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New York subways roll, but road to recovery will be long ... and costly

The New York subway system, inundated by Sandy's storm surge, began partial service Thursday. But full recovery for the city's 'lifeblood' will be long, complicated, and expensive.

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“Some of these things are not items you buy off the shelf,” he says.

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The Metropolitan Transit Authority (MTA) is likely to have some items in its inventory, says transit expert Kathryn Waters, a vice president at the American Public Transit Association, a lobbying group in Washington.

However, Ms. Waters, who was second in command at the Maryland Transit Administration in Baltimore, says she found that the manufacturers of some of the equipment Maryland used had gone out of business. “Sometimes you can use a substitute, sometimes you have custom work done,” she says.

Waters says other transit systems may be able to help New York, if necessary. “If New York does not have spare parts maybe someone else does,” she says. “We could coordinate that for them.”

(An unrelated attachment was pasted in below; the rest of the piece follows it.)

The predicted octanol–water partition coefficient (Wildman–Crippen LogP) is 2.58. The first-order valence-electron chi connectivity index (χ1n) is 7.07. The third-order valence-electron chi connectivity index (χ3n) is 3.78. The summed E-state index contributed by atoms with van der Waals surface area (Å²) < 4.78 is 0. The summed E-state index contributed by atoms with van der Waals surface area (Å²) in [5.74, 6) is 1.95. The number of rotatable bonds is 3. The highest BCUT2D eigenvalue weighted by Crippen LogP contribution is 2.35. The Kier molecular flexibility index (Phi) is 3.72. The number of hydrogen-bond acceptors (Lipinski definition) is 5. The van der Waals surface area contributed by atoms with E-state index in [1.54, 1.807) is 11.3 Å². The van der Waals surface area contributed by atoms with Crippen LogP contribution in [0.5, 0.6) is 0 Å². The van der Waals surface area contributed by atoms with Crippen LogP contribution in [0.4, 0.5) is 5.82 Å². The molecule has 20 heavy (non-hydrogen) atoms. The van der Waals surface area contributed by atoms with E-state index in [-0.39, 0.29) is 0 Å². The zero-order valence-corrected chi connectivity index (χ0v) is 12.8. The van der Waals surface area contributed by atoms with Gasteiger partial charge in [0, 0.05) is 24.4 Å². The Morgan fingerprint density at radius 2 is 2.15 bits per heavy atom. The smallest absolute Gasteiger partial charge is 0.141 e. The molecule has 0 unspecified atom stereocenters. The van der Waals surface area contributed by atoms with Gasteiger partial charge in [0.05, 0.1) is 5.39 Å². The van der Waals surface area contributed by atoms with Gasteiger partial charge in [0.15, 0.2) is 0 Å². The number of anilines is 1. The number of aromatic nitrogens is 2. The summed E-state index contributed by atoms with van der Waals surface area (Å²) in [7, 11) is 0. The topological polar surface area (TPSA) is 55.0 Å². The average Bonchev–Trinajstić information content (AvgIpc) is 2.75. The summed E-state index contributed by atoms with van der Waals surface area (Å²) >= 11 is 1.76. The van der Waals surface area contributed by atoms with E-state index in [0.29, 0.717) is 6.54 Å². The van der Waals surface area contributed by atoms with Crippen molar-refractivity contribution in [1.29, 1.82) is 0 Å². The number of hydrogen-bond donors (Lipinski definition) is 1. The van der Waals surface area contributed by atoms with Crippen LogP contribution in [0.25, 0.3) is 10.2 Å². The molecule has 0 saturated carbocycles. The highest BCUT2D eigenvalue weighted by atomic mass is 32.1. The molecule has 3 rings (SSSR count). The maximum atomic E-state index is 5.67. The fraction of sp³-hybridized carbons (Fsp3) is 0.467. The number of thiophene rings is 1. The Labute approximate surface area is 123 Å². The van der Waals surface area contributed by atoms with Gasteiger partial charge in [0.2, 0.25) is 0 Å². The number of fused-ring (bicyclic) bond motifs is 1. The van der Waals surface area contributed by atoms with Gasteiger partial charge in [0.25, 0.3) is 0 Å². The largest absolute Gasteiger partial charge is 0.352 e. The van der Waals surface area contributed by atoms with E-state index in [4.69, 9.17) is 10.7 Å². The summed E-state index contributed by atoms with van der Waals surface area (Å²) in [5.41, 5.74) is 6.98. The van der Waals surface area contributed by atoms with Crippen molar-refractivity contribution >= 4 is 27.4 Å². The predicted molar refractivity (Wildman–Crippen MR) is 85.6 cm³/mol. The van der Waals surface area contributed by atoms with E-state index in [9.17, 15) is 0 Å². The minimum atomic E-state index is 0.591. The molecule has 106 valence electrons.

All that takes time.

Mulhern says Boston got some subway service running in a week. However, he says the MBTA had to scale back the number of trains it could run at any given time. With signals damaged it had to space trains further apart. The trains also ran slower.

“When it was finally up and running it was initially far less service than commuters were used to,” says Mulhern. “It took us a year to get back to full capacity. I think it will be a long time before New York’s services are back to normal.”

Not only is it time-consuming to rebuild the transit system, it is expensive. Back in 1996, Mulhern says it cost $70 million (about $81 million in today’s dollars.)

For New York he expects it will cost billions of dollars.

“Most of the funds will come from FEMA,” he says, referring to the Federal Emergency Management Agency, which provides aid in times of emergencies. It is likely Congress will have to authorize the funding.

“I know the president has talked about cutting through all the red tape,” he says. “But, one of the things we did was to hire an engineering firm on day one to track all our expenditures – it built credibility with the federal government.”

On Thursday, Homeland Security Secretary Janet Napolitano got a tour of the damage to the city and the subways.

Gov. Andrew Cuomo hit her up for money right away. “We would like FEMA to reimburse us at 100 percent,” he said at a press conference. “The burden is too much for New York to carry.”

Normally, FEMA reimburses at the rate of 75 percent of the cost of a disaster. But, at the same press conference, Sen. Chuck Schumer said FEMA, which is part of DHS, had told him it was going to reimburse New York at the rate of 100 percent of emergency transportation funds as well as cover the cost of restoring power.


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